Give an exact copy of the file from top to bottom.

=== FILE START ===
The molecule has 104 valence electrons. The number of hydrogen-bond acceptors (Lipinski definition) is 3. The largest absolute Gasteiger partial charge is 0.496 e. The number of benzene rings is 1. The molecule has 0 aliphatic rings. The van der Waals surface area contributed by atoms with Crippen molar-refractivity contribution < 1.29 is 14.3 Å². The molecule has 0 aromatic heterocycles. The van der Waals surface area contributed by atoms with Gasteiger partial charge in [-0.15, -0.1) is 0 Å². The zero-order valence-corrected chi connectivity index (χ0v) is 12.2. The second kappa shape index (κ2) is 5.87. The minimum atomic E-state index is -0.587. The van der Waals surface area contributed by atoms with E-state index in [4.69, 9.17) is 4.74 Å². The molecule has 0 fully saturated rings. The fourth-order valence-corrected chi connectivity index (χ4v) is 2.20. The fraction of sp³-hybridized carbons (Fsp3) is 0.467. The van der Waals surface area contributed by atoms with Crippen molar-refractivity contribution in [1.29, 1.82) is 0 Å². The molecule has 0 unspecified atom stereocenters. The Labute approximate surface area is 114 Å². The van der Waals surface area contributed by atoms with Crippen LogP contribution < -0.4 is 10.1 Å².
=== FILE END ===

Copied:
The molecule has 104 valence electrons. The number of hydrogen-bond acceptors (Lipinski definition) is 3. The largest absolute Gasteiger partial charge is 0.496 e. The number of benzene rings is 1. The molecule has 0 aliphatic rings. The van der Waals surface area contributed by atoms with Crippen molar-refractivity contribution < 1.29 is 14.3 Å². The molecule has 0 aromatic heterocycles. The van der Waals surface area contributed by atoms with Gasteiger partial charge in [-0.15, -0.1) is 0 Å². The zero-order valence-corrected chi connectivity index (χ0v) is 12.2. The second kappa shape index (κ2) is 5.87. The minimum atomic E-state index is -0.587. The van der Waals surface area contributed by atoms with E-state index in [4.69, 9.17) is 4.74 Å². The molecule has 0 fully saturated rings. The fourth-order valence-corrected chi connectivity index (χ4v) is 2.20. The fraction of sp³-hybridized carbons (Fsp3) is 0.467. The van der Waals surface area contributed by atoms with Crippen molar-refractivity contribution in [1.29, 1.82) is 0 Å². The molecule has 0 unspecified atom stereocenters. The Labute approximate surface area is 114 Å². The van der Waals surface area contributed by atoms with Crippen LogP contribution < -0.4 is 10.1 Å².